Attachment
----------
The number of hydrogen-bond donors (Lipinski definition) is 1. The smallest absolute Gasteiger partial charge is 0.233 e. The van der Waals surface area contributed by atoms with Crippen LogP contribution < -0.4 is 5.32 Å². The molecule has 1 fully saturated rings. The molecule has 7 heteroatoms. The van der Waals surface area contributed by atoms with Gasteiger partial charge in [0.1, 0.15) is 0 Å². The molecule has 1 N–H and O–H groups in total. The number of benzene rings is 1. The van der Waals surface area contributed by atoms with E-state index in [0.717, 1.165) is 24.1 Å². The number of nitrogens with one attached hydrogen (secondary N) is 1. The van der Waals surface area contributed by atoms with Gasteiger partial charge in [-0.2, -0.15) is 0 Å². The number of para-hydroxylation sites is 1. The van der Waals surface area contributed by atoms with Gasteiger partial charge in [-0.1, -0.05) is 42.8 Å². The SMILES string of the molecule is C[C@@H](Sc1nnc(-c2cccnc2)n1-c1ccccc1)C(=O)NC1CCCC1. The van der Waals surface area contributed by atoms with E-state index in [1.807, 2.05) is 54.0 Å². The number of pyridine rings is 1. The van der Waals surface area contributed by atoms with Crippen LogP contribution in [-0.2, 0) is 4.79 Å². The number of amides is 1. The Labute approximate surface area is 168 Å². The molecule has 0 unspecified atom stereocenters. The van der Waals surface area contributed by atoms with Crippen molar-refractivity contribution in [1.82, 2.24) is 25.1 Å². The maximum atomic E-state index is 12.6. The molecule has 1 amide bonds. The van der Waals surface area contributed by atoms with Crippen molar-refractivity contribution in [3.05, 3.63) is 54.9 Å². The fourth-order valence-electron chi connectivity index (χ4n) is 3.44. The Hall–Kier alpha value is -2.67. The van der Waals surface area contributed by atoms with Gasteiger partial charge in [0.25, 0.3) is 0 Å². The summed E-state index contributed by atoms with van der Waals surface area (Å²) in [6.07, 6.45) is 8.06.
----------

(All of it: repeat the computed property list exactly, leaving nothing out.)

The number of hydrogen-bond donors (Lipinski definition) is 1. The smallest absolute Gasteiger partial charge is 0.233 e. The van der Waals surface area contributed by atoms with Crippen LogP contribution < -0.4 is 5.32 Å². The molecule has 1 fully saturated rings. The molecule has 7 heteroatoms. The van der Waals surface area contributed by atoms with Gasteiger partial charge in [0.1, 0.15) is 0 Å². The molecule has 1 N–H and O–H groups in total. The number of benzene rings is 1. The van der Waals surface area contributed by atoms with E-state index in [0.717, 1.165) is 24.1 Å². The number of nitrogens with one attached hydrogen (secondary N) is 1. The van der Waals surface area contributed by atoms with Gasteiger partial charge in [-0.2, -0.15) is 0 Å². The number of para-hydroxylation sites is 1. The van der Waals surface area contributed by atoms with Gasteiger partial charge in [-0.1, -0.05) is 42.8 Å². The SMILES string of the molecule is C[C@@H](Sc1nnc(-c2cccnc2)n1-c1ccccc1)C(=O)NC1CCCC1. The van der Waals surface area contributed by atoms with E-state index in [1.807, 2.05) is 54.0 Å². The number of pyridine rings is 1. The van der Waals surface area contributed by atoms with Crippen LogP contribution in [-0.2, 0) is 4.79 Å². The number of amides is 1. The Labute approximate surface area is 168 Å². The molecule has 0 unspecified atom stereocenters. The van der Waals surface area contributed by atoms with Crippen molar-refractivity contribution in [1.82, 2.24) is 25.1 Å². The maximum atomic E-state index is 12.6. The molecule has 1 amide bonds. The van der Waals surface area contributed by atoms with Crippen molar-refractivity contribution in [3.05, 3.63) is 54.9 Å². The fourth-order valence-electron chi connectivity index (χ4n) is 3.44. The Hall–Kier alpha value is -2.67. The van der Waals surface area contributed by atoms with Gasteiger partial charge in [0.25, 0.3) is 0 Å². The summed E-state index contributed by atoms with van der Waals surface area (Å²) in [6.07, 6.45) is 8.06.